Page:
The American Cancer Society has recommended a number of guidelines for screening to be followed by all adults for early detection of various kinds of cancers.
According to U.K. cancer research, the most common cancers worldwide—lung, breast, colorectal, and stomach cancers—account for 40% of all detected cancers and almost half of all cancer-related deaths (7.8 million).
Lung cancer is the most common cause of death in the world. It is known to occur more frequently in men than women. However, the frequency is the same in developed as well as developing countries, and survival rate is poor in both. Smoking is a major risk factor for this disease. If you are a smoker, you may consider getting screened for lung cancer.
Breast cancer is the most common cancer among women worldwide, and it is also the most common cause of death among women. The risk factors include having lesser number of children, less amount of breast feeding and use of exogenous hormones.
According to the guidelines:
# Women should be aware of how their breasts look and feel. If they notice anything unusual visually or to touch, it should be reported to their doctor immediately.
# Women who have personal or family history of breast cancer or any other cancer and women with genetic tendency should get an MRI.
# Yearly mammograms are a must for all women above 40.
# Women in their 20’s and 30’s should go for clinical breast exam every three years.
Colorectal cancer and polyps
The third most common cancer in the world is colorectal cancer. It is the fourth most common cause of death by cancer in the world. The causes of colorectal cancers include excessive consumption of red meats, alcohol intake, smoking, lack of physical activity, and being overweight, among other things.
It is recommended that at the age of 50, all adults should go for screening tests to detect polyps or cancer of the colon and rectum. There are certain tests that detect polyps earlier, and earlier detection can lead to better treatment and cure.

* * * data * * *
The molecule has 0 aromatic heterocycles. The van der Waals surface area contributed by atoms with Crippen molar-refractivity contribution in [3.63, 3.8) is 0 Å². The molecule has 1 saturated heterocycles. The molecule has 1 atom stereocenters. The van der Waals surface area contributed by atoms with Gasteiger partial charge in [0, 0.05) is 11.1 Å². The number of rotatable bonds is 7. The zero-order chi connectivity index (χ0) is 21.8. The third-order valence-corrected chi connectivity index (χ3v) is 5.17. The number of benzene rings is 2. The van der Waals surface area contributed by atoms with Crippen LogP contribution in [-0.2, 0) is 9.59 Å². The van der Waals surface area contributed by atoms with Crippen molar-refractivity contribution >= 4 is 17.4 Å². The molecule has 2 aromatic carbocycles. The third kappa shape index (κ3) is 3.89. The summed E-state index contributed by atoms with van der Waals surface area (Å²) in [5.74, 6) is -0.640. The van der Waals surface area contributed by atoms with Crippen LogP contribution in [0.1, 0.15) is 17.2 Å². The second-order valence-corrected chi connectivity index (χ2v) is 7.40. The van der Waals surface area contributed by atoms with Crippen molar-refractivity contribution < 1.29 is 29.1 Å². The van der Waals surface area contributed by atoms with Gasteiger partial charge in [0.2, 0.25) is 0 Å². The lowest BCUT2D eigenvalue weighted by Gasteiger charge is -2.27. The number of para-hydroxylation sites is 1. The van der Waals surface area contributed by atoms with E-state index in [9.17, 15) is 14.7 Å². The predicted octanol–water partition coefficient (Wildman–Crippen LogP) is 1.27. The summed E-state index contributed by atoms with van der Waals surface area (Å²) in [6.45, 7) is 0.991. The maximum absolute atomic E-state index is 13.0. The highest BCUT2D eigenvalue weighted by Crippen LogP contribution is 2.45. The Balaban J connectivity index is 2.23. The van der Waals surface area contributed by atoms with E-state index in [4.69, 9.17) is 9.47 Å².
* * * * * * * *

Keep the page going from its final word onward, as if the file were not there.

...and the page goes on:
The tests for detection of polyps and colorectal cancer include:
- Double contrast barium enema every 5 years
- CT colonography (virtual colonoscopy) every 5 years
- Yearly fecal occult blood test
- Yearly fecal immunological test
- Stool DNA test
Cervical cancer is the third most common cancer found in women. This type of cancer is known to occur more commonly among women in developing countries because of HPV and use of oral contraceptives. Moreover, lack of earlier screening programs in developing countries is a common mortality factor.
Suggestions for reducing cervical cancer risks:
- Cervical cancer screening should be done after the age of 21.
- A pap test should be done every three years for women between 21 to 29 years of age.
- HPV test can be performed if pap test results show abnormality.
- A co-test, that is, combining a pap test and HPV test for women between 30 to 65 years is also effective.
- Women with previous history of cervical or other cancer should get regular tests done for at least 20 more years.
Some general guidelines for all cancer types
The American Cancer Society recommends that periodic cancer checkup should be scheduled for all adults along with their regular health checkups, depending on the age, health status, and gender.
Health exams for thyroid, oral cavity, skin, lymph nodes, testes and ovaries, and some nonmalignant diseases should be included in checkup schedules for all adults above 20 years.
Following are a few common steps that can be taken to reduce cancer risk:
- Say NO to tobacco
- Keep a healthy weight
- Exercise regularly
- Include fruits and vegetables in your diet in fair amount
- Limit alcohol, red meat, and fat
- Be aware of your family history and exposure to cancer risks
- Protect your skin
Follow these guidelines to prevent cancers, and to detect it early if you do develop it, to ensure better and more effective treatment.
Empowered doctor has been a pioneer in providing best cancer treatment as well as follow up to patients suffering from various cancer types.